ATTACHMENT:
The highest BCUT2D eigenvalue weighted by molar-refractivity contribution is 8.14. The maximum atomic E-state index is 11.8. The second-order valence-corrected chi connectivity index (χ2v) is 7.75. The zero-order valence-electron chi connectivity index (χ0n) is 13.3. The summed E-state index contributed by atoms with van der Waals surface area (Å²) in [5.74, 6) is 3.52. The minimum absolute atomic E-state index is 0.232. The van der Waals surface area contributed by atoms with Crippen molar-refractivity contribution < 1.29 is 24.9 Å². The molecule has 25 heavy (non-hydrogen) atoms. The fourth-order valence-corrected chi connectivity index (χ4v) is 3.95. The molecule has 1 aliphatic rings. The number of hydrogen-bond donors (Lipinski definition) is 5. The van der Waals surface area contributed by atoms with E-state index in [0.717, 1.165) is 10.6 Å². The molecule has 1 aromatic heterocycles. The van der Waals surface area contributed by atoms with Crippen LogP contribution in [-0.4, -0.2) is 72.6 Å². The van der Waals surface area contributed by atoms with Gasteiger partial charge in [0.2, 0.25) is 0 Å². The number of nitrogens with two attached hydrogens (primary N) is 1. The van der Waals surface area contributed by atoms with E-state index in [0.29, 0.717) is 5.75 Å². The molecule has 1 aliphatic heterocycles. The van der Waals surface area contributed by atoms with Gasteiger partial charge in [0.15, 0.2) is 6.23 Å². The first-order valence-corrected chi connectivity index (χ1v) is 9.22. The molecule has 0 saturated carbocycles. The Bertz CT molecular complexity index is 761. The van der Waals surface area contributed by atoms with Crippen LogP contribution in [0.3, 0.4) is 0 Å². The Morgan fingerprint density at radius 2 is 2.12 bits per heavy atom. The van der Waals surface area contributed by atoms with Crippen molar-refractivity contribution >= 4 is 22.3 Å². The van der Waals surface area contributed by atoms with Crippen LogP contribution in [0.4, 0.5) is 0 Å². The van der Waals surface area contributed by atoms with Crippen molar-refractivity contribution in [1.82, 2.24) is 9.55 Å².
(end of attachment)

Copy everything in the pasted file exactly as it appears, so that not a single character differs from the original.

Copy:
The highest BCUT2D eigenvalue weighted by molar-refractivity contribution is 8.14. The maximum atomic E-state index is 11.8. The second-order valence-corrected chi connectivity index (χ2v) is 7.75. The zero-order valence-electron chi connectivity index (χ0n) is 13.3. The summed E-state index contributed by atoms with van der Waals surface area (Å²) in [5.74, 6) is 3.52. The minimum absolute atomic E-state index is 0.232. The van der Waals surface area contributed by atoms with Crippen molar-refractivity contribution < 1.29 is 24.9 Å². The molecule has 25 heavy (non-hydrogen) atoms. The fourth-order valence-corrected chi connectivity index (χ4v) is 3.95. The molecule has 1 aliphatic rings. The number of hydrogen-bond donors (Lipinski definition) is 5. The van der Waals surface area contributed by atoms with E-state index in [0.717, 1.165) is 10.6 Å². The molecule has 1 aromatic heterocycles. The van der Waals surface area contributed by atoms with Crippen LogP contribution in [-0.4, -0.2) is 72.6 Å². The van der Waals surface area contributed by atoms with Gasteiger partial charge in [0.2, 0.25) is 0 Å². The number of nitrogens with two attached hydrogens (primary N) is 1. The van der Waals surface area contributed by atoms with E-state index in [0.29, 0.717) is 5.75 Å². The molecule has 1 aliphatic heterocycles. The van der Waals surface area contributed by atoms with Gasteiger partial charge in [0.15, 0.2) is 6.23 Å². The first-order valence-corrected chi connectivity index (χ1v) is 9.22. The molecule has 0 saturated carbocycles. The Bertz CT molecular complexity index is 761. The van der Waals surface area contributed by atoms with Crippen LogP contribution in [0.3, 0.4) is 0 Å². The Morgan fingerprint density at radius 2 is 2.12 bits per heavy atom. The van der Waals surface area contributed by atoms with Crippen molar-refractivity contribution >= 4 is 22.3 Å². The van der Waals surface area contributed by atoms with Crippen LogP contribution in [0.4, 0.5) is 0 Å². The van der Waals surface area contributed by atoms with Crippen molar-refractivity contribution in [1.82, 2.24) is 9.55 Å².